In step 108, the modems can undergo a handshake, which is somewhat analogous to two people shaking hands and introducing themselves when they first meet. The handshake serves to identify the type of modems in communication, and to negotiate and agree on a common set of initial communication parameters (e.g., bit distribution parameters) for the communication service, wherein handshake messages are sent from one modem to the other to facilitate the negotiation and agreement of the common set of communication parameters. In one embodiment, the handshake may be carried out in accordance with ITU-standard G.994.1.
After the handshake, the modems can continue on to an initialization in step 110. The initialization can include a message exchange and the capture of channel parameters (e.g., channel estimation, signal-to-noise ratio estimation, calculation of coefficients of the equalizer and echo canceller). In a typical situation, the signal-to-noise ratio (SNR) for each sub-carrier is measured during system initialization, and the maximum bit capacity of each sub-carrier is determined. Once the transmission capability of the system is thus assessed, the modems can assign more bits (e.g., larger constellation sizes) onto sub-carriers with higher SNR compared to sub-carriers having lower SNR and the sub-carrier relative transmit powers (e.g., gains) are set. Illustrative initializations are described in ITU-T recommendation G.992.1 (ADSL) or ITU recommendation G.993.2 (VDSL2).
After the initialization 110, the modems can transfer data in 112. In one known embodiment, the modems do not protect messages with impulse noise protection (e.g., FEC encoding, interleaving) until data transfer. In other words, although known DSL systems use impulse noise protection in data transfer 112, they do not use impulse noise protection in either the handshake 108 or initialization 110. Thus, known methods for protecting against REIN are not applicable during initialization.
In real-world situations REIN may be present all the time—even during the handshake or initialization stage of a communication protocol. However, the prior art fails to disclose a communication protocol that accounts for the presence of REIN prior to data transfer. Accordingly, the need exists for methods to detect the presence of repetitive electrical impulse noise (REIN) and for methods that limit the effects of repetitive electrical impulse noise.
The following presents a simplified summary of the invention in order to provide a basic understanding of some aspects of the invention. This summary is not an extensive overview of the invention, and is neither intended to identify key or critical elements of the invention nor to delineate the scope of the invention. Rather, the purpose of the summary is to present some concepts of the invention in a simplified form as a prelude to the more detailed description that is presented later.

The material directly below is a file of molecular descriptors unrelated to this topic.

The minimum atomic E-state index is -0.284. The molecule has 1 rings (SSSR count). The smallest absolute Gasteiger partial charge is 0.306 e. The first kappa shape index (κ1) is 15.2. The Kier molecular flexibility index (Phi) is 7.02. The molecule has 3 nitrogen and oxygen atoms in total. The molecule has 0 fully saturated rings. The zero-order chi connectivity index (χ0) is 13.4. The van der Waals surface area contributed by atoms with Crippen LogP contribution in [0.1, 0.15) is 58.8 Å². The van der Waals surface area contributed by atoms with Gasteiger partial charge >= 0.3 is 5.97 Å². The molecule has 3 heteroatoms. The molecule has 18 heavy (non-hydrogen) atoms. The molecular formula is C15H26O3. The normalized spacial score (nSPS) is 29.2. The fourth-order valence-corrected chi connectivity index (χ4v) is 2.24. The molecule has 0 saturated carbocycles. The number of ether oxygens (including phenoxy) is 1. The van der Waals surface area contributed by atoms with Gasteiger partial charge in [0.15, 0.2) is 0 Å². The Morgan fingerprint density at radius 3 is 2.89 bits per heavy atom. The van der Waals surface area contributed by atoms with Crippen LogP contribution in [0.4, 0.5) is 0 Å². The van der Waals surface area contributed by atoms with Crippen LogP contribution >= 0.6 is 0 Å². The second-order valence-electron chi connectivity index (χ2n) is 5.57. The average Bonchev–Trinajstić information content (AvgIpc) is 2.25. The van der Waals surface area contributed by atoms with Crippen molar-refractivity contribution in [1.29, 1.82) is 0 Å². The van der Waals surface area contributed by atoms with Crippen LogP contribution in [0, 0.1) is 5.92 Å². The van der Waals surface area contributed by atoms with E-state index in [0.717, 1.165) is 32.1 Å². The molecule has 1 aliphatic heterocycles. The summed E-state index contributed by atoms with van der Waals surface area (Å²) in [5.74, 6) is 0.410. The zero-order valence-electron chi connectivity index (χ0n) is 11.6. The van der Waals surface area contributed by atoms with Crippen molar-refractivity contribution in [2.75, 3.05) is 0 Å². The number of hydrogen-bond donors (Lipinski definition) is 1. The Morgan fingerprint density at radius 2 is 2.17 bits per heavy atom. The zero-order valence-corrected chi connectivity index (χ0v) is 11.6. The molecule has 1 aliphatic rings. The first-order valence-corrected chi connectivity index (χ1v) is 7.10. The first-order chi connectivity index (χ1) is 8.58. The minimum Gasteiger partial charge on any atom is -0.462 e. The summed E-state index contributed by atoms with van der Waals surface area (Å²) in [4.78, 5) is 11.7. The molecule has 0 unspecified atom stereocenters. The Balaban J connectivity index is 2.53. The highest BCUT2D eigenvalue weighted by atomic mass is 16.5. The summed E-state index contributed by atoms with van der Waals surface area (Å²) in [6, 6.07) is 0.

Aspects of the present invention relate to a method for limiting an effect of repetitive electrical impulse noise in a communication system. The presence of the repetitive electrical impulse noise is detected during a communication or training phase. If the repetitive electrical impulse noise is detected, then a message is transmitted which signals that the repetitive electrical impulse noise is present.
The following description and annexed drawings set forth in detail certain illustrative aspects and implementations of the invention. These are indicative of but a few of the various ways in which the principles of the invention may be employed.
The present invention will now be described with reference to the drawings wherein like reference numerals are used to refer to like elements throughout, and wherein the illustrated structures are not necessarily drawn to scale. Although various illustrated embodiments are described and illustrated as a hardware structure, the functionality and corresponding features of the present system can also be performed by appropriate software routines or a combination of hardware and software. Thus, the present invention should not be limited to any particular implementation and shall be construed to cover any implementation that falls within the spirit and scope of the claims.